Voting for Righteousness
- Friday, July 11, 2008
1 Timothy 2:1-2
". . .I urge that entreaties and prayers, petitions and thanksgivings, be made on behalf of all men, for kings and all who are in authority, so that we may lead a tranquil and quiet life in all godliness and dignity."
How important is it that a Christian takes advantage of the privilege given him or her to vote? Or, as children of God, are we not to concern ourselves with politics? Wouldn't you think that if God urges us to pray for those in authority and if we have the opportunity and privilege of electing our leaders that He would expect us to exercise our governmental rights? Wouldn't it be our God-given responsibility as God-fearing people to uphold the biblical tenets upon which this nation was founded?
These are very turbulent days--and personally, I believe we are where we are because the Church has been apathetic about the Word of God and righteousness. Although we are meant to impact our society as salt and light first and foremost in our lives, have we instead infected our nation by giving it a distorted image of what it means to be a child of a holy God?
Righteousness exalts a nation; sin is a reproach to any people. We are a nation under great reproach and consequently we are living in turbulent times. If we don't cast our vote for righteousness in our own lives first and then in our nation, I fear what will happen to us.
Let me take you back in history for just a moment to another turbulent time so that we might see what part God plays in politics.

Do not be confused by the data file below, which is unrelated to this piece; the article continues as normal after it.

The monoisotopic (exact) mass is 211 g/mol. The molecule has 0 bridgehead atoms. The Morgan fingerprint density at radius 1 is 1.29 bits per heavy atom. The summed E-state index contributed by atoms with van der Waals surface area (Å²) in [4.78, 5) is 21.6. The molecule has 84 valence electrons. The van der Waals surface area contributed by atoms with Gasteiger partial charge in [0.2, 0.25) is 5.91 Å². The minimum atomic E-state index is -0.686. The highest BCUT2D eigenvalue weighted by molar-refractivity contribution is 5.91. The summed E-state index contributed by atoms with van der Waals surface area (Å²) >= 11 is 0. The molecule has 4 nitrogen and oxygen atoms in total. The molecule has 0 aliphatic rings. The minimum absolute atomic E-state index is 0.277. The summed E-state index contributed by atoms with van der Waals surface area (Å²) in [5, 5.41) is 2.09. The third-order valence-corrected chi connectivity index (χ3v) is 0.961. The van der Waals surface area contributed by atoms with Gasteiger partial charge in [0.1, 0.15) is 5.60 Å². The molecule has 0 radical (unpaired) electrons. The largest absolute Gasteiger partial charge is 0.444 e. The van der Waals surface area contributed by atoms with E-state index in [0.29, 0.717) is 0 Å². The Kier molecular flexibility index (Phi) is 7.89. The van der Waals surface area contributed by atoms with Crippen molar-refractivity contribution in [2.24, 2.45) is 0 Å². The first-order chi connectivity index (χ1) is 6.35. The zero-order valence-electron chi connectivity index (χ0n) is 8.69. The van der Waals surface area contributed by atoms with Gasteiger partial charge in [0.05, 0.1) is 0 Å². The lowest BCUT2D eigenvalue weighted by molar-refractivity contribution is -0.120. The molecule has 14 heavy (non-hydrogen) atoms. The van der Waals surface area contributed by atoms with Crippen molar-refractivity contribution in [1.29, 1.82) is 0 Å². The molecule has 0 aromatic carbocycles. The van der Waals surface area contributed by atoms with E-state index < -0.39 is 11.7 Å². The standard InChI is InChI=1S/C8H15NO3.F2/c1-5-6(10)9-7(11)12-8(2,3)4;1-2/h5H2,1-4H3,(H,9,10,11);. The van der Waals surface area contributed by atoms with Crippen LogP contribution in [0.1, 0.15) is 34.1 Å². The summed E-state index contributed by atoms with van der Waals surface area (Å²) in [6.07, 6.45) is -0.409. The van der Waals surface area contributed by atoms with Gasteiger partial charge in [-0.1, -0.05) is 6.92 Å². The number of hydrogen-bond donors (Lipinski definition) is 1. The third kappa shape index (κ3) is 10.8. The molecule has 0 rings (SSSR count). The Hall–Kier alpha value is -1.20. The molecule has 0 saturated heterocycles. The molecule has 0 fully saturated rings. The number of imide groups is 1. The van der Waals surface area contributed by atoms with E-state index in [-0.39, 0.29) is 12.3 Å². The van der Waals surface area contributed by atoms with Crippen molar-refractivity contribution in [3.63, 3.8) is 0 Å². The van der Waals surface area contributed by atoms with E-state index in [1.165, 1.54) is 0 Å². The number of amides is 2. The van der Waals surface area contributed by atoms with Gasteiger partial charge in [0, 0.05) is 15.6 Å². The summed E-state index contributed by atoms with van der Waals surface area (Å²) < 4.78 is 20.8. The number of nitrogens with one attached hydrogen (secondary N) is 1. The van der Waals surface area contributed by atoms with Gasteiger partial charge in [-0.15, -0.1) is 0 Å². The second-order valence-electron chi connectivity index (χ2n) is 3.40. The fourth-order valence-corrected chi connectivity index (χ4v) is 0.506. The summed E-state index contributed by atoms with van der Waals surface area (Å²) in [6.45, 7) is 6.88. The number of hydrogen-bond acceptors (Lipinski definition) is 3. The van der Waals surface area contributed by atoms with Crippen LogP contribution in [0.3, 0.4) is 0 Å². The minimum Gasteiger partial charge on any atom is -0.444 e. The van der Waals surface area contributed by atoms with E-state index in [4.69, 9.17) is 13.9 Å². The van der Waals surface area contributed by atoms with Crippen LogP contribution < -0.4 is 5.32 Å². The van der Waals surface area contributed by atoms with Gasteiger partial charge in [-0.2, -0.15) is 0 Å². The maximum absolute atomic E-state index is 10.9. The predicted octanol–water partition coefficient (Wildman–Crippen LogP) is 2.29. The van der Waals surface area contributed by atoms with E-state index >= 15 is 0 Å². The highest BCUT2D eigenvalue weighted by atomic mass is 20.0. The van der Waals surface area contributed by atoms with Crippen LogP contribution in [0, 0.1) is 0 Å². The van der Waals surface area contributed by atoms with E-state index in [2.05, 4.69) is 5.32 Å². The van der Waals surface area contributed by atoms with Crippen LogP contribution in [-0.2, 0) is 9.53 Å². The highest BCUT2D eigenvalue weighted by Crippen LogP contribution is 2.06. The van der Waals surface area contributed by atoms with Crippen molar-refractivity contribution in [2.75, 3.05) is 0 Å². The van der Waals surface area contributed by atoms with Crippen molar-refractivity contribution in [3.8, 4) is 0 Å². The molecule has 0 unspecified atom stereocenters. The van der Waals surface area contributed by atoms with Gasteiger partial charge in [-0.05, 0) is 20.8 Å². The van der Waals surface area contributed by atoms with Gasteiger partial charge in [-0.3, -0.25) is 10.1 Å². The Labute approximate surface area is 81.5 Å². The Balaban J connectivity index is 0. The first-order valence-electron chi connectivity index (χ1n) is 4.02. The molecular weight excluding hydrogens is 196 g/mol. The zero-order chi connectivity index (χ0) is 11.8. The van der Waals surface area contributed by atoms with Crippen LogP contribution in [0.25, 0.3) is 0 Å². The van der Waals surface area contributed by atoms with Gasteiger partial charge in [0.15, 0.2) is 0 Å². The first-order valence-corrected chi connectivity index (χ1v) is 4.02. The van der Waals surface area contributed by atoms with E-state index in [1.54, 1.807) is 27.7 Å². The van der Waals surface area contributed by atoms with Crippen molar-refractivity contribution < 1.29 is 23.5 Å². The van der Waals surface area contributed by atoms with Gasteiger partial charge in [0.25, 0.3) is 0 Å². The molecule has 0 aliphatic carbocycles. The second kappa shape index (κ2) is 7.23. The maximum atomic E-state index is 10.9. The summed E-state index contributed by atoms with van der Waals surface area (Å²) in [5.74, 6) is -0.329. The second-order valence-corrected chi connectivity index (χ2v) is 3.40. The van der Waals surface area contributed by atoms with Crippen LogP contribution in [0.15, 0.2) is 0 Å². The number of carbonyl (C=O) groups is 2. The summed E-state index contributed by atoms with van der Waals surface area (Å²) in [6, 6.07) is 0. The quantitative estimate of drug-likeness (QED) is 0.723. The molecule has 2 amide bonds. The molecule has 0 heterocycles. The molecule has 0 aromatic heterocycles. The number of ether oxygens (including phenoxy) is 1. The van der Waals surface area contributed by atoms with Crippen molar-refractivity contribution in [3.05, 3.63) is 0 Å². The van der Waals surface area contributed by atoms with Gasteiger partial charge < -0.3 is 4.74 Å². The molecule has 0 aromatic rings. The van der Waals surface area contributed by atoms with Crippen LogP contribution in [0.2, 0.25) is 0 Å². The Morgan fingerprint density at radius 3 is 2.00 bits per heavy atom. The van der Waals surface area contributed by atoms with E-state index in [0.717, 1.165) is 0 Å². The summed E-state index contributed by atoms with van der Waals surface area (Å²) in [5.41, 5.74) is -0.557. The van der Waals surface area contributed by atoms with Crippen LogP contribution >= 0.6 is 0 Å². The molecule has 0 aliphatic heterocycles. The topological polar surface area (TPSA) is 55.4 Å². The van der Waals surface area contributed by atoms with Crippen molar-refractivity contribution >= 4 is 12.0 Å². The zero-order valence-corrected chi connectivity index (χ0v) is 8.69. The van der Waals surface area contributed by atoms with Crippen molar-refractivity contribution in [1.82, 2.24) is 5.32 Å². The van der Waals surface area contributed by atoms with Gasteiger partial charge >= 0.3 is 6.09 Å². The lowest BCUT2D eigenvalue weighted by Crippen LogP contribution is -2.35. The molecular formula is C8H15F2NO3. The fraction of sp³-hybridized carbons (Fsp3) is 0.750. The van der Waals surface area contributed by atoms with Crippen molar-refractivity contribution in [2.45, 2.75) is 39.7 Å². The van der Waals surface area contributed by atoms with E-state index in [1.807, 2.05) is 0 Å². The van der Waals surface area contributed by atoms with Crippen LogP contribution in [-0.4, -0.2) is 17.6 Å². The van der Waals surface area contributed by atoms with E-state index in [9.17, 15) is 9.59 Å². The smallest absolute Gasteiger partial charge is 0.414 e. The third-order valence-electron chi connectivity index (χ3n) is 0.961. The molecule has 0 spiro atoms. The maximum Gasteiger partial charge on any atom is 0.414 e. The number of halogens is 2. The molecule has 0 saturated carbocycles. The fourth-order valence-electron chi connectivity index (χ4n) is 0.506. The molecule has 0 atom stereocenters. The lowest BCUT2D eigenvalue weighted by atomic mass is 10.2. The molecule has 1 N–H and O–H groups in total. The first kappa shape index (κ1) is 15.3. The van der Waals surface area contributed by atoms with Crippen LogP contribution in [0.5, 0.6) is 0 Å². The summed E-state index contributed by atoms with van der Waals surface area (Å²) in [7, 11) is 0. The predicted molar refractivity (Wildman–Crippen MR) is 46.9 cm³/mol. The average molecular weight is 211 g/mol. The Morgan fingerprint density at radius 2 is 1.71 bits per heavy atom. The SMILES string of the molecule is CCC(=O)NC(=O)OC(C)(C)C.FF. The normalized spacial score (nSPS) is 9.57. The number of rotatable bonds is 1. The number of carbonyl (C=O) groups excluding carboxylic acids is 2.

It was an unbearably hot day in the summer of 1787; just eleven years after America had declared her independence. Delegates from our thirteen states had gathered to create a historic document to unite them under one government. Sweat soaked their clothes so badly...they had to change their shirts twice a day! And their tempers, as torrid as the day, were flaring.
Men who were formerly side-by-side in their battle against England were now at war against each other! These states were anything but "united," and they weren't ready to be under any authority but their own. i
A personal letter from James Warren to a friend in England described America's condition at the time: "'Money is the only object attended to, and the only acquisition that commands respect. Patriotism is ridiculed; integrity and ability are of little consequence. . . .We are now in a state of anarchy and confusion bordering on civil war.'" ii (Does this sound troublingly familiar?)
At this historic meeting, Benjamin Franklin decided to give the document they were creating one last shot. He addressed George Washington and the assembly:
"'How has it happened, sir, that we have not hitherto once thought of humbly applying to the Father of lights to illuminate our understanding? In the beginning of the contest with Britain, when we were sensible of danger, we had daily prayers in this room for Divine protection. Our prayers, sir, were heard, and they were graciously answered. All of us who were engaged in the struggle must have observed frequent instances of a superintending Providence in our favor. . . .And have we now forgotten this powerful friend? Or do we imagine we no longer need His assistance?'"
There was dead silence in the room...but he was not finished, and now he turned again to Washington. "'I have lived, sir, a long time, and the longer I live, the more convincing proofs I see of this truth: "that God governs in the affairs of man." And if a sparrow cannot fall to the ground without His notice, is it probable that an empire can rise without His aid?'" iii
O Beloved, in a day of "political correctness" when so many Christians are apathetic about taking a stand for righteousness, you and I need to be reminded of how God governs the affairs of men...how He cares about the state of our nation and longs for us to turn and return to Him, acknowledging His sovereignty.
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